Lightning sparks several hundred fires within the park every year. Most burn less than an acre, or maybe a few acres before dying out, while others carry on to destroy a few hundred or, far more rarely, a few thousand. As of 1988, even the largest fire ever recorded, in 1886, had burned only twenty-five thousand acres. So late in June of 1988, when a lightning bolt from a summer thunderstorm sparked a small fire near Yellowstone's southern boundary, no one was unduly alarmed. The fire was named the Shoshone, and the Forest Service began monitoring its progression. Within a week, storms had ignited a couple of other fires elsewhere in the park, and yet there was still no cause for concern. On July 10, when a brief rain fell, there were a handful of fires still smoldering, but all seemed well in hand and likely to burn out in the coming weeks. It didn't happen that way.
Whether it was the unusually dry conditions or the persistent winds, no one can really say, but by the middle of July the fires had only become bigger. "Up until then, with the fires," a National Park Service spokeswoman later recalled, "it was business as usual." But on July 14, a fire given the name Clover spread to forty-seven hundred acres, and another called the Fan grew to cover twenty-nine hundred acres. Four days later yet another fire, sparked in an area known as Mink Creek, had exploded to cover thirteen thousand acres, and forest managers were beginning to see things that no expert had envisaged. The Shoshone fire suddenly gathered new life, racing to consume more than thirty thousand acres in just a few days, and by August some two hundred thousand acres of the park either had burned or were burning; on all fronts flames were advancing five to ten miles each day under a smothering blanket of smoke ten miles high.
Over the next two months, more than ten thousand firefighters from across the country, using 117 aircraft and more than a hundred fire engines, struggled ineffectually as the blaze swept through the park. Eventually the flames consumed 1.5 million acres and more than $120 million in federal firefighting money, and lost momentum and dwindled only with the coming of the first snow in autumn. Somehow, from one or several insignificant bolts of lightning an unstoppable inferno had emerged that made the previous worst fire in the history of Yellowstone look like a backyard barbecue. What made this one so bad? And why didn't anyone see it coming?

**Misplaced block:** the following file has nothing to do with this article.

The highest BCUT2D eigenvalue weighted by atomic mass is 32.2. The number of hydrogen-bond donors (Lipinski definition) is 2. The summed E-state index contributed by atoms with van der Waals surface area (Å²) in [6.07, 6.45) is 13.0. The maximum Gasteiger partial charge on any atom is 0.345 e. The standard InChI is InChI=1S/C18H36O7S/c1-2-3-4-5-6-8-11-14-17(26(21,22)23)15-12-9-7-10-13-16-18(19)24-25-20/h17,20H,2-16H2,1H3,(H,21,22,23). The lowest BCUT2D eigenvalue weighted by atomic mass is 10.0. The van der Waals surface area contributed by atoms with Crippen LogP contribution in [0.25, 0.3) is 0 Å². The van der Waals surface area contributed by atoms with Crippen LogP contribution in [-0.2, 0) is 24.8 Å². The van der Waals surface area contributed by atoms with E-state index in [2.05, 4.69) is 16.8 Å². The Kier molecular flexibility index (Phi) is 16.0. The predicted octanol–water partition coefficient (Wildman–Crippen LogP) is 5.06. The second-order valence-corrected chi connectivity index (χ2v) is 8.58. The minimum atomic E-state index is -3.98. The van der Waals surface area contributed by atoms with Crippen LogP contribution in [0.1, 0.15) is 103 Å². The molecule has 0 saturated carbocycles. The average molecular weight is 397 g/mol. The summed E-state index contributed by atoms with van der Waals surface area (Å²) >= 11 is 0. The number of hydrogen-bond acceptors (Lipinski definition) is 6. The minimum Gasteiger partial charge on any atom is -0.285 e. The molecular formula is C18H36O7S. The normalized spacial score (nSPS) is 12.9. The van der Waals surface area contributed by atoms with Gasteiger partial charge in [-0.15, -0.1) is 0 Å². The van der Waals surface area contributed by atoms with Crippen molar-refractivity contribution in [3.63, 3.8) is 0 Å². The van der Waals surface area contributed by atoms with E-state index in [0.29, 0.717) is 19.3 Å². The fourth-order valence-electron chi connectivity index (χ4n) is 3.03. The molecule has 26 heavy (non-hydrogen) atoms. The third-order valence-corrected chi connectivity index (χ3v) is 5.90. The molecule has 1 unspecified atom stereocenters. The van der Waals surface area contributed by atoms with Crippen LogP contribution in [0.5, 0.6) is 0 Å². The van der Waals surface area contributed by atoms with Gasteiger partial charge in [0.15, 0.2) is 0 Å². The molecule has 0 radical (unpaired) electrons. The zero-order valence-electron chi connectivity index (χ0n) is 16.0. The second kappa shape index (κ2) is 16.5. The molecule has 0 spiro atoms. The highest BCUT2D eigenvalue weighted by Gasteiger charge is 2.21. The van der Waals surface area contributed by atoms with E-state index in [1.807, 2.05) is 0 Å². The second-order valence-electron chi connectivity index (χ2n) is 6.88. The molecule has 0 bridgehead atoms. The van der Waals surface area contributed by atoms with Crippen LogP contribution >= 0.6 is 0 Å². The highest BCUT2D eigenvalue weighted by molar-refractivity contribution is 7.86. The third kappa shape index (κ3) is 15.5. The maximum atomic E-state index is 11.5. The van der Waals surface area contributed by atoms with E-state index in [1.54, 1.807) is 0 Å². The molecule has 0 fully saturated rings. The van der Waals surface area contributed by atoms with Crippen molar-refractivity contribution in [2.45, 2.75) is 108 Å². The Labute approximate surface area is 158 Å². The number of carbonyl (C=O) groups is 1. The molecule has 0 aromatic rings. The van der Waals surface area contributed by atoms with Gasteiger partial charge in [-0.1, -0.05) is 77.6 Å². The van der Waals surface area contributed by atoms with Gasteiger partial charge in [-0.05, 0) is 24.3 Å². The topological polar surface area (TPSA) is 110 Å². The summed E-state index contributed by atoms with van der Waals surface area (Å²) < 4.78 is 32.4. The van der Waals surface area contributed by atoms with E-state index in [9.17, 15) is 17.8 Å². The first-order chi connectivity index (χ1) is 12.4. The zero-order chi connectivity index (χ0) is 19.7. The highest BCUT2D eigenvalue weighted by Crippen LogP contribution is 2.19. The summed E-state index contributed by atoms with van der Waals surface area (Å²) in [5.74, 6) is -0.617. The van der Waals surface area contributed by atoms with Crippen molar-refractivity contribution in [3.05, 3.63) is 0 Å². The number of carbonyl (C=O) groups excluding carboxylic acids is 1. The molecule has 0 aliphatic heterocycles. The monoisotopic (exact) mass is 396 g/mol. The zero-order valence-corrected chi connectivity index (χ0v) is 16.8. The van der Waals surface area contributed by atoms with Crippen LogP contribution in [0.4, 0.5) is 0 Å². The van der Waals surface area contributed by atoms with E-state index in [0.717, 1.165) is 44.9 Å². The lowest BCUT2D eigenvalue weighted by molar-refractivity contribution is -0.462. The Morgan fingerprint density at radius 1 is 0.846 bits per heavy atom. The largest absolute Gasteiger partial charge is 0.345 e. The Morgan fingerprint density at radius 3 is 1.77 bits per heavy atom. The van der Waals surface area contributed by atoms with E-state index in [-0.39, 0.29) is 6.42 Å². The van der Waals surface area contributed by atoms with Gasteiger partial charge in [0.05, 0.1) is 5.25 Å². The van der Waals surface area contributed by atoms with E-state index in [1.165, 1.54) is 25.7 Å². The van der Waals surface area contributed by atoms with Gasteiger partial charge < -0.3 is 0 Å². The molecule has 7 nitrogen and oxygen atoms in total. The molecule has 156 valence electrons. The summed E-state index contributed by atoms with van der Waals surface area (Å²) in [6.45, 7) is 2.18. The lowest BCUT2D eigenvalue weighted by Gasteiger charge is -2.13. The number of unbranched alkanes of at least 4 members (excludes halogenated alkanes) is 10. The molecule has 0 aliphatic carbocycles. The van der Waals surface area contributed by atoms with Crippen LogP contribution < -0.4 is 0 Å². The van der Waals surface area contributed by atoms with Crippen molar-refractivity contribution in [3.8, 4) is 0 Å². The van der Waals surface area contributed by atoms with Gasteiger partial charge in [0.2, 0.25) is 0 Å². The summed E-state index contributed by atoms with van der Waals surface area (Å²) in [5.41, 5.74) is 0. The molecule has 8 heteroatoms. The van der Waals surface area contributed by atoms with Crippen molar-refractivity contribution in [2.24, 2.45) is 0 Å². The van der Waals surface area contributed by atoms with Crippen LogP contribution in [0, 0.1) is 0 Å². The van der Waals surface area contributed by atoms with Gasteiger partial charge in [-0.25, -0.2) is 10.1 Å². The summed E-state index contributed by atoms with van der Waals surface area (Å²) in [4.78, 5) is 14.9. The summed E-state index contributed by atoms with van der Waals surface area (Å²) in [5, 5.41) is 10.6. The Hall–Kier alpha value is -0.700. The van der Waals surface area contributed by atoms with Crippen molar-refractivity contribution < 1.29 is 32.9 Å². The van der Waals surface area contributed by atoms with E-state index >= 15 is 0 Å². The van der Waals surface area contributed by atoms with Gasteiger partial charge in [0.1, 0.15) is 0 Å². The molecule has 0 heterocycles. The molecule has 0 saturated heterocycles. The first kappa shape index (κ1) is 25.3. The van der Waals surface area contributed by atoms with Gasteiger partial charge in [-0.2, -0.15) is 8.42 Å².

From the Hardcover edition.
Barnes & Noble.com Science & Nature Editor Laura Wood spoke with Mark Buchanan on the telephone. Mr. Buchanan was at his home in rural France.
Barnes & Noble.com: On 9/12/2001 I was finishing the last chapters of your book while sitting in my garden in Brooklyn, New York. What struck me was the relevance of the principles you describe.
Mark Buchanan: Everyone should be wary of trying to predict the future, and certainly, no one knows where current events are leading. I have heard it said many times already that "The world will never be the same," as if it were now clear, following the tragedy of 11 September and its immediate aftermath, that humanity is tumbling over the precipice from one era of human history to another. And yet no one really knows how far-reaching the upheaval will be. Three hundred years hence, will events in the autumn of 2001 warrant a major chapter in world history? No one can really say.
Nevertheless, it is legitimate to wonder what we do know about history. How should we expect the future to unfold? Based on the record of the past, we know that human history rarely marches along in some simple progression but tends to lurch suddenly and unpredictably from one period to another as a consequence of great defining events -- the revolution in Russia, for example, or the First and Second World Wars. In each case, long-standing economic, social, and political bonds were torn asunder, and the world was remade. Most recently, it has happened again, though less violently, in the aftermath of the Cold War and the collapse of the USSR.